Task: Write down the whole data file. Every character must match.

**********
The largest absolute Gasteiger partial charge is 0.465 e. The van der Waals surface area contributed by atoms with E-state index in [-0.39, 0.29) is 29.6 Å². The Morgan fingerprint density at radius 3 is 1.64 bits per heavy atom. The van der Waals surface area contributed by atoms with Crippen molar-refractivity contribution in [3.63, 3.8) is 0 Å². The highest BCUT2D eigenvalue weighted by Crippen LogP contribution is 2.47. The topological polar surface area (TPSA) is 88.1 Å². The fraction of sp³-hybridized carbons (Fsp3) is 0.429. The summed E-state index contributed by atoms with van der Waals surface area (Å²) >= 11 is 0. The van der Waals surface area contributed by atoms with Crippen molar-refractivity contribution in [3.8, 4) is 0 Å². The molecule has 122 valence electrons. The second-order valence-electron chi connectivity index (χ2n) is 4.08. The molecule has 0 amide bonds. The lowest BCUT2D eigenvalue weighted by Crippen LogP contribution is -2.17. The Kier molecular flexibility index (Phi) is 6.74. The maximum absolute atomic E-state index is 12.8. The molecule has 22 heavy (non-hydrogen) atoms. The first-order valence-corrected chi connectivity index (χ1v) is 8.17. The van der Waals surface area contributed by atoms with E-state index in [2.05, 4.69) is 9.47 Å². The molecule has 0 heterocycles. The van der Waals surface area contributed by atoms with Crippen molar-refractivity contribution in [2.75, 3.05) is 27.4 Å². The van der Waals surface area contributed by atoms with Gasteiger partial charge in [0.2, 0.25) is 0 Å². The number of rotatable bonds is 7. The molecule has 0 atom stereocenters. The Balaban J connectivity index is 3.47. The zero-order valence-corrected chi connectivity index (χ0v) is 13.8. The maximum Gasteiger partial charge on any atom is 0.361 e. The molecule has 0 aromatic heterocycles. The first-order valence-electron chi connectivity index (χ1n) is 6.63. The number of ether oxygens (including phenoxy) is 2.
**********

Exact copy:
The largest absolute Gasteiger partial charge is 0.465 e. The van der Waals surface area contributed by atoms with E-state index in [-0.39, 0.29) is 29.6 Å². The Morgan fingerprint density at radius 3 is 1.64 bits per heavy atom. The van der Waals surface area contributed by atoms with Crippen molar-refractivity contribution in [3.63, 3.8) is 0 Å². The highest BCUT2D eigenvalue weighted by Crippen LogP contribution is 2.47. The topological polar surface area (TPSA) is 88.1 Å². The fraction of sp³-hybridized carbons (Fsp3) is 0.429. The summed E-state index contributed by atoms with van der Waals surface area (Å²) >= 11 is 0. The van der Waals surface area contributed by atoms with Crippen molar-refractivity contribution in [3.8, 4) is 0 Å². The molecule has 122 valence electrons. The second-order valence-electron chi connectivity index (χ2n) is 4.08. The molecule has 0 amide bonds. The lowest BCUT2D eigenvalue weighted by Crippen LogP contribution is -2.17. The Kier molecular flexibility index (Phi) is 6.74. The maximum absolute atomic E-state index is 12.8. The molecule has 22 heavy (non-hydrogen) atoms. The first-order valence-corrected chi connectivity index (χ1v) is 8.17. The van der Waals surface area contributed by atoms with E-state index in [2.05, 4.69) is 9.47 Å². The molecule has 0 heterocycles. The van der Waals surface area contributed by atoms with Crippen molar-refractivity contribution in [2.75, 3.05) is 27.4 Å². The van der Waals surface area contributed by atoms with Gasteiger partial charge in [0.2, 0.25) is 0 Å². The number of rotatable bonds is 7. The molecule has 0 atom stereocenters. The Balaban J connectivity index is 3.47. The zero-order valence-corrected chi connectivity index (χ0v) is 13.8. The maximum Gasteiger partial charge on any atom is 0.361 e. The molecule has 0 aromatic heterocycles. The first-order valence-electron chi connectivity index (χ1n) is 6.63. The number of ether oxygens (including phenoxy) is 2.